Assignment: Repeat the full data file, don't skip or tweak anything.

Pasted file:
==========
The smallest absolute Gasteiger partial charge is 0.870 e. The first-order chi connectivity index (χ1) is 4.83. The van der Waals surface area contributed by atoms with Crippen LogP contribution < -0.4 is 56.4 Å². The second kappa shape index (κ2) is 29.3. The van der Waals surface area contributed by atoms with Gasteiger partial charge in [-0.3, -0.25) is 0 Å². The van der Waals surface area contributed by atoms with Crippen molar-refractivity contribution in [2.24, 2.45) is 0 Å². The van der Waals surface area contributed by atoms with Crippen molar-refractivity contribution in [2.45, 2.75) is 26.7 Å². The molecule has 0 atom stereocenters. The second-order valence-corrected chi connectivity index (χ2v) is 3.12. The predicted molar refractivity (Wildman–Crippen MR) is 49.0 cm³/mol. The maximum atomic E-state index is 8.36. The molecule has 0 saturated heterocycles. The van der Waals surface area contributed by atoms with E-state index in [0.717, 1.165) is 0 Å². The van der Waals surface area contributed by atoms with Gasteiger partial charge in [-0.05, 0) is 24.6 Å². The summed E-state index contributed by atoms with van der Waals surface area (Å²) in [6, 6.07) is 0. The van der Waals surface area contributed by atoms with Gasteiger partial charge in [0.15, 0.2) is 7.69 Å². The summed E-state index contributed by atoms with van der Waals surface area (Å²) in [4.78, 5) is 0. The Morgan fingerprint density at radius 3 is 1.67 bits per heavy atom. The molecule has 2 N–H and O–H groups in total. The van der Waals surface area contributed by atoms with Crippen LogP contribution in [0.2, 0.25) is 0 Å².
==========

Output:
The smallest absolute Gasteiger partial charge is 0.870 e. The first-order chi connectivity index (χ1) is 4.83. The van der Waals surface area contributed by atoms with Crippen LogP contribution < -0.4 is 56.4 Å². The second kappa shape index (κ2) is 29.3. The van der Waals surface area contributed by atoms with Gasteiger partial charge in [-0.3, -0.25) is 0 Å². The van der Waals surface area contributed by atoms with Crippen molar-refractivity contribution in [2.24, 2.45) is 0 Å². The van der Waals surface area contributed by atoms with Crippen molar-refractivity contribution in [2.45, 2.75) is 26.7 Å². The molecule has 0 atom stereocenters. The second-order valence-corrected chi connectivity index (χ2v) is 3.12. The predicted molar refractivity (Wildman–Crippen MR) is 49.0 cm³/mol. The maximum atomic E-state index is 8.36. The molecule has 0 saturated heterocycles. The van der Waals surface area contributed by atoms with E-state index in [0.717, 1.165) is 0 Å². The van der Waals surface area contributed by atoms with Gasteiger partial charge in [-0.05, 0) is 24.6 Å². The summed E-state index contributed by atoms with van der Waals surface area (Å²) in [6, 6.07) is 0. The van der Waals surface area contributed by atoms with Gasteiger partial charge in [0.15, 0.2) is 7.69 Å². The summed E-state index contributed by atoms with van der Waals surface area (Å²) in [4.78, 5) is 0. The Morgan fingerprint density at radius 3 is 1.67 bits per heavy atom. The molecule has 2 N–H and O–H groups in total. The van der Waals surface area contributed by atoms with Crippen LogP contribution in [0.2, 0.25) is 0 Å².